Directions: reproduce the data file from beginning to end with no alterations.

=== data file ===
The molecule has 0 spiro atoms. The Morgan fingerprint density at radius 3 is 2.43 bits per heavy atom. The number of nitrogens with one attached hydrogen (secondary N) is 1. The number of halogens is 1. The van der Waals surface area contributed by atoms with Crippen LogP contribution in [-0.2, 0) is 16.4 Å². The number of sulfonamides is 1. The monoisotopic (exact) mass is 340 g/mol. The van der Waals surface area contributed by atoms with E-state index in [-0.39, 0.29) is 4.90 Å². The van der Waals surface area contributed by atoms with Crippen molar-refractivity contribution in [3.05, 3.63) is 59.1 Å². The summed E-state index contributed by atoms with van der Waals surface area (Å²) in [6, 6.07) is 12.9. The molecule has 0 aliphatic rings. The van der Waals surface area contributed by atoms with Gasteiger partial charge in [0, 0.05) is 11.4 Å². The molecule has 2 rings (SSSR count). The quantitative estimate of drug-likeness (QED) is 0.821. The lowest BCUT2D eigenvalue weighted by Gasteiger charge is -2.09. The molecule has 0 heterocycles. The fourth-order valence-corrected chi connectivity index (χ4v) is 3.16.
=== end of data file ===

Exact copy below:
The molecule has 0 spiro atoms. The Morgan fingerprint density at radius 3 is 2.43 bits per heavy atom. The number of nitrogens with one attached hydrogen (secondary N) is 1. The number of halogens is 1. The van der Waals surface area contributed by atoms with Crippen LogP contribution in [-0.2, 0) is 16.4 Å². The number of sulfonamides is 1. The monoisotopic (exact) mass is 340 g/mol. The van der Waals surface area contributed by atoms with E-state index in [-0.39, 0.29) is 4.90 Å². The van der Waals surface area contributed by atoms with Crippen molar-refractivity contribution in [3.05, 3.63) is 59.1 Å². The summed E-state index contributed by atoms with van der Waals surface area (Å²) in [6, 6.07) is 12.9. The molecule has 0 aliphatic rings. The van der Waals surface area contributed by atoms with Gasteiger partial charge in [0, 0.05) is 11.4 Å². The molecule has 2 rings (SSSR count). The quantitative estimate of drug-likeness (QED) is 0.821. The lowest BCUT2D eigenvalue weighted by Gasteiger charge is -2.09. The molecule has 0 heterocycles. The fourth-order valence-corrected chi connectivity index (χ4v) is 3.16.